PREVIOUSLY unseen Victorian images of Staithes and the surrounding area are going to unveiled for the first time at the Staithes Arts and Heritage Festival.
The inaugural event, on 22 and 23 September, will also see the first public showing of the unique set of lantern slides depicting life in Staithes more than 100 years ago when it was still a major fishing port but virtually isolated from the outside world.
The festival will feature in the region of 48 or so artists together with some important heritage displays.
Rod Jewell, a collector of old postcards, photos and ephemera, is to publish a book on the lantern slides, together with other rare and unpublished images of Staithes, Dalehouse, Hinderwell, Runswick, Skinningrove, Port Mulgrave.
He said: “I acquired some time ago many magic lantern slides (glass positives) which have remained unseen for over 100 years, and hence unpublished, and depict the early formation of the Staithes Group of Artists in the Staithes and Runswick Bay area.
“I will be holding an exhibition and sale of these important images taken from the Victorian lantern slide photographs, during this festival.”
The photographic exhibition will be held in the former old Antique Centre on Staithes High Street, opposite the Royal George pub.
The bulk of the magic lantern slides were found in a wooden box, which had a faded label, with the title Runswick Artist and family – all of this box of magic lantern slides were in fact taken by the Founding Father of The Staithes Group of Artists, William Gilbert Foster RBA in and around 1890 and contain candid and intimate photographs of his family who settled in ‘Ileene Cottage’ high up in the south of Runswick Bay in 1890.
They include several photographs of the early Staithes Group of Artists, his artistic friends, his painting and sketching schools and field trips with his well-heeled students from Leeds, who came to Runswick to be taught by the ‘Master’.
William Gilbert Foster (1855-1906) had four daughters and one son, he named his Runswick cottage after his daughter Ileene and the lantern slides capture their life in their cottage and around the picturesque Runswick Bay.
Gilbert Foster is completely unknown as a photographer and this box of lantern slides are the only ones in existence and the quality clearly show he was very proficient with composition and clarity.
He used a photograph of a fishergirl and fisherman with linked arms in an intimate scene, rarely seen, in one of his paintings titled Figures with Geese on a Track in Runswick, which was signed and dated 1890, hence proving not all of the artists work was ‘plein air’ as often stated.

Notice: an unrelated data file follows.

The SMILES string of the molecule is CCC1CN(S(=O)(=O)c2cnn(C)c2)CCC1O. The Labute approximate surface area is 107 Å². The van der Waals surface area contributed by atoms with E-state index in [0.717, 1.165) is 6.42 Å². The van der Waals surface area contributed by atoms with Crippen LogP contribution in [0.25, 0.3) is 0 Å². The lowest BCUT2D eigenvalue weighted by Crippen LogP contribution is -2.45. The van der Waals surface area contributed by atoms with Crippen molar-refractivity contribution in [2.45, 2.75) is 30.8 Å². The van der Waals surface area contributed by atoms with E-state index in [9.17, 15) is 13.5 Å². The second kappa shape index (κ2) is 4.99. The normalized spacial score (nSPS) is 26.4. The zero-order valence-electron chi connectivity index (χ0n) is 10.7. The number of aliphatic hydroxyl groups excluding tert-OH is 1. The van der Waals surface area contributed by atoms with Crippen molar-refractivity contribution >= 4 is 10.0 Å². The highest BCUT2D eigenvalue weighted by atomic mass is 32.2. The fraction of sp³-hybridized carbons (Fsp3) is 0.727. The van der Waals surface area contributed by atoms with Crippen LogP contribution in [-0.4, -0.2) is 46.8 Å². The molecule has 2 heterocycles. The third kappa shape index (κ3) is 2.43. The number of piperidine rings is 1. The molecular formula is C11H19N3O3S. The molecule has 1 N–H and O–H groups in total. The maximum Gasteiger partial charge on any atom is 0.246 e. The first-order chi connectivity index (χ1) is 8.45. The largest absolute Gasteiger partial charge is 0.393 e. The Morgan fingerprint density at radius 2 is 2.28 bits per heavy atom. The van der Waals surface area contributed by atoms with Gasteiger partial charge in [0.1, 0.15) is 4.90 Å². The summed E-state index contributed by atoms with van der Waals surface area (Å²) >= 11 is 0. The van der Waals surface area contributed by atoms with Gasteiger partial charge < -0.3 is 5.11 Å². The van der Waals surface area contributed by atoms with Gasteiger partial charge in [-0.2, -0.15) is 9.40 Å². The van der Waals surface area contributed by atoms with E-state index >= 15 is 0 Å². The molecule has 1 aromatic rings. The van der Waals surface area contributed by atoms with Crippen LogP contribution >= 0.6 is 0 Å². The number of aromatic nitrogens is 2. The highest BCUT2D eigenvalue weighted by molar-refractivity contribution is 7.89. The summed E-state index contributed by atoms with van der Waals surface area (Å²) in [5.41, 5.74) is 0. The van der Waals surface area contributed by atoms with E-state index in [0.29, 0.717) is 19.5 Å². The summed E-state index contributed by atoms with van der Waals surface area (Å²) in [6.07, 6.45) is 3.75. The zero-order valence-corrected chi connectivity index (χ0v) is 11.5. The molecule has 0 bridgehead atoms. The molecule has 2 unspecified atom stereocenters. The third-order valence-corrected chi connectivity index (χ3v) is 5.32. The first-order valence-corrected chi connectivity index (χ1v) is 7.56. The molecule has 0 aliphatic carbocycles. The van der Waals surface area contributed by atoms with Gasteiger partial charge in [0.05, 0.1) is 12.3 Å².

He is believed to have used photography on a number of occasions in order to incorporate the images into his paintings.
They show intimate photographs of the Runswick fishermen and their hard working life, the Runswick Lifeboat Coxswain, the fisherwomen and fishergirls who were all used as artists models and the cramped and cluttered fisherman’s cottages.
It is possible to see the architectural changes made within the village of Runswick between the Victorian period of 1890 and the Edwardian period.
Being an artistic man, Foster has captured himself along with fellow artists and friends enjoying music sessions, outside his stone built cottage and tableau drama scenes with the thatched cottage of Sir Charles Mark Palmer (The ‘Iron Master’ from Jarrow) and Lady Palmer as a backdrop as well as several walking trips with fellow friends and artists.
The photographs show Foster painting at his easel overlooking Runswick Bay, along with eminent Staithes Group artist Frederick Jackson leading a field trip for young would-be artists and Owen Bowen and other artists are believed to be featured.
But Mr Jewell said the icing on the cake is a pair of ‘magic lantern slides of Laura Johnson (the Dame Laura Knight to be) painting in the Beckside, just below the old wooden trestle bridge across Roxby Beck in Staithes, some time between 1899 and 1902.
Painting alongside Laura Johnson is Fred Jackson, working at his easel and in the distance another artist believed to be Henry Silkstone Hopwood can be seen painting at his easel – these are the only known photographs in existence of Laura Johnson and Frederick Jackson in the village of Staithes and obviously these and indeed the other photographs are of extreme importance and have never been seen or published.
The lantern slides were found in an old lock-up on the Nottinghamshire/Derbyshire border not far from where Laura Johnson was born and most if not all are in perfect condition.
* See Friday’s Whitby Gazette for more details and photos of the Staithes Arts and Heritage Festival